POMEROY – The 72nd annual meeting and election of the Meigs Soil and Water Conservation District was held recently at Meigs High School with more than 90 people in attendance.
Joe Bolin, of Rutland, and James “Tony” Carnahan, of Syracuse, were elected to seats on the Meigs SWCD Board of Supervisors.
Bolin has served on the board since January 1992. He and his wife, Janet, reside on a 120-acre farm in Rutland Township. Carnahan was elected as a new member to the board of supervisors, replacing two-term member Kim Romine, of Pomeroy, who is leaving the board at the end of the year.
Carnahan is the son of Nancy Carnahan and the late Jim Carnahan and is a lifelong resident of Meigs County. He spent his childhood on a dairy farm and during his youth was active in FFA and 4H. He worked in dairy until 1994 and is now involved in custom hay baling and corn farming. He is employed as a mechanic for Meigs Local Schools and is an active member of the Big Bend Farm Antique Club, Athens-Meigs Farm Bureau, and River City Players.
Carnahan’s grandfather, Harold Carnahan, was the first chairman of the Meigs SWCD Board of Supervisors and served as a board member from June 1943, to July 1952, and from June 1958, to May 1975, for a total of 26 years.
The other candidate for the board was Howard “Buddy” Ervin Jr., of Racine, a lifelong farmer in the Oak Grove area and a long-time member of the Meigs Agricultural Society.
Romine received a plaque from the Ohio Department Natural Resources-Division of Soil and Water Resources in appreciation of her six years of service on the Meigs SWCD Board of Supervisors.
Meigs County Commissioners Tim Ihle and Randy Smith presented a brief “State of the County” address, highlighting projects that have taken place this year or that are scheduled to begin soon.
They specifically mentioned paving projects on county roads, noting that 19 percent of all county roads were repaved this year, in addition to two bridge projects on Lickskillet Road and Bowman’s Run Road.
Ihle commented that when one looks at Meigs County from a distance, all that can be seen is a big cloud of dust from all the things going on.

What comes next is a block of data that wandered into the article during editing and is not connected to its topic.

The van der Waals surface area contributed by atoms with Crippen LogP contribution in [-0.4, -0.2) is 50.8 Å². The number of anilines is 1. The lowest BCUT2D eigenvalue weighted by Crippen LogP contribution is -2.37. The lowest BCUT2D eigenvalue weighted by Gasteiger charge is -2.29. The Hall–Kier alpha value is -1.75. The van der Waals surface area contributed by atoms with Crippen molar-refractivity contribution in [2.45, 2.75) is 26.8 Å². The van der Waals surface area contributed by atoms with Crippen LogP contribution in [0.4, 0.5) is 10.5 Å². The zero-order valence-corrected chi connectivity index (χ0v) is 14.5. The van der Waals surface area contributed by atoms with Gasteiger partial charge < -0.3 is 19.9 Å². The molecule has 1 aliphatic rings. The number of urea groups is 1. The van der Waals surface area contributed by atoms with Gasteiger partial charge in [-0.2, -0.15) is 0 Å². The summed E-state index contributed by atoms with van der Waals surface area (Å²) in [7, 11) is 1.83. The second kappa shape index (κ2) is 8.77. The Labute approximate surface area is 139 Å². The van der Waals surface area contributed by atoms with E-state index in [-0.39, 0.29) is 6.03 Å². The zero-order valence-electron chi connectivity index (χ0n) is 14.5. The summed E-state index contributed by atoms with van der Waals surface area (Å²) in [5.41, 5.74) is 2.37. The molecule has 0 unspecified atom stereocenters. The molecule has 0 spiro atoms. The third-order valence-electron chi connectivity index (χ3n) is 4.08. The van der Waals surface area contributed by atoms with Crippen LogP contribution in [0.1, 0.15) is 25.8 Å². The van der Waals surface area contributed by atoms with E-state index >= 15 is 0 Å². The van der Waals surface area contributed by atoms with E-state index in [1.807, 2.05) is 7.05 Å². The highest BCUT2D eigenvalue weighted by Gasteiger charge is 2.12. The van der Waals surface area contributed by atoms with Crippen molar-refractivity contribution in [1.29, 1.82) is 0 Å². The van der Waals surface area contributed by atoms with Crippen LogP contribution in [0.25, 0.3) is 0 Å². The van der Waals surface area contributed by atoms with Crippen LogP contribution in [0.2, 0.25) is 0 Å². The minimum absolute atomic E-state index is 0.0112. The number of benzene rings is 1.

Commissioners also remarked that trusses are going up on the new Emergency Medical Services and Medflight building, near Meigs High School, that will replace the current building located behind the old Veterans Memorial Hospital in Pomeroy. In addition, a new road will also be going in behind the emergency room connecting it to Pomeroy Pike near Meigs High School.
Plans are in the works for a new dog shelter to be constructed near the intersection of state Route 7 and Hiland Road near Pomeroy.
The current shelter, near the Rockspings Fairgrounds, is in dire need of replacement.
“One thing about the old shelter, if you drive past it, you know we can do better,” Smith said.
Commissioners also mentioned state highway projects, including the new intersection at the junction of state routes 7 and 124 between Middleport and Rutland, and the upcoming project to upgrade the junction at state routes 7 and 143 near Pomeroy.
Smith also described the success of the Ohio Medical Mission that was held this summer at Meigs High School.
Rob Hamilton, program specialist with ODNR-Division of Soil and Water Resources, spoke briefly on that division’s upcoming transfer to the Ohio Department of Agriculture. It represents a significant change to Ohio’s 88 SWCDs that currently work in cooperation with ODNR, but it is unknown what effect it will have on day-to-day operations.
Meigs SWCD education coordinator Jenny Ridenour announced this year’s Land Judging contest winners. The contest was held in Athens County at Chase Farm near Albany.
“This year, the contest was completely changed,” Ridenour explained. “The Ohio Vocational Agricultural directors decided it was time to update the contest. The test now includes questions about soil structure, infiltration rates, living organisms, water quality, and soil fertility. Our contest was one of the first to use the revised soil scorecards.”
Students from the Southern Local Vocational Agricultural Departments participated in the contest. Twelve students participated with two in urban and 10 in agricultural.
High scoring individuals in the Agricultural Land Judging contest were, in order from first to third: Dominique Wehrung, Cameron Grueser, and Kaylle Katena. The top scoring team was from Southern and included Wehrung, Grueser, Katena, and Mikayla Hoschar.
High scoring individuals in the Urban Land Judging contest were, in order: Domineke Lyons and Brook Cunningham. The top scoring team was from Southern and included Lyons and Cunningham.
Jim Freeman, Meigs SWCD wildlife specialist/watershed coordinator, gave a report on the Thomas Fork lime doser, which is used to treat acid mine drainage. A second lime doser is under construction near the junction of state routes 7 and 143, but is not yet operational. Freeman said that fish populations in Thomas Fork have increased dramatically since January, 2012, when the Thomas Fork Doser was first put into service.
The Meigs SWCD, established in 1943 is a legal subdivision of state government that provides natural resource management assistance to county landowners and other units of local government. The district is funded by the Meigs County Board of Commissioners, and county funds are supplemented by funding from the Ohio Department of Natural Resources. The district is governed by a five-member board of supervisors, all county residents. Board members serve staggered three-year terms. Current supervisors also include: Bill Baer, Racine; Joe Bolin, Rutland; Tonja Hunter, Racine; Kim Romine, Pomeroy and Keith Bentz, Racine.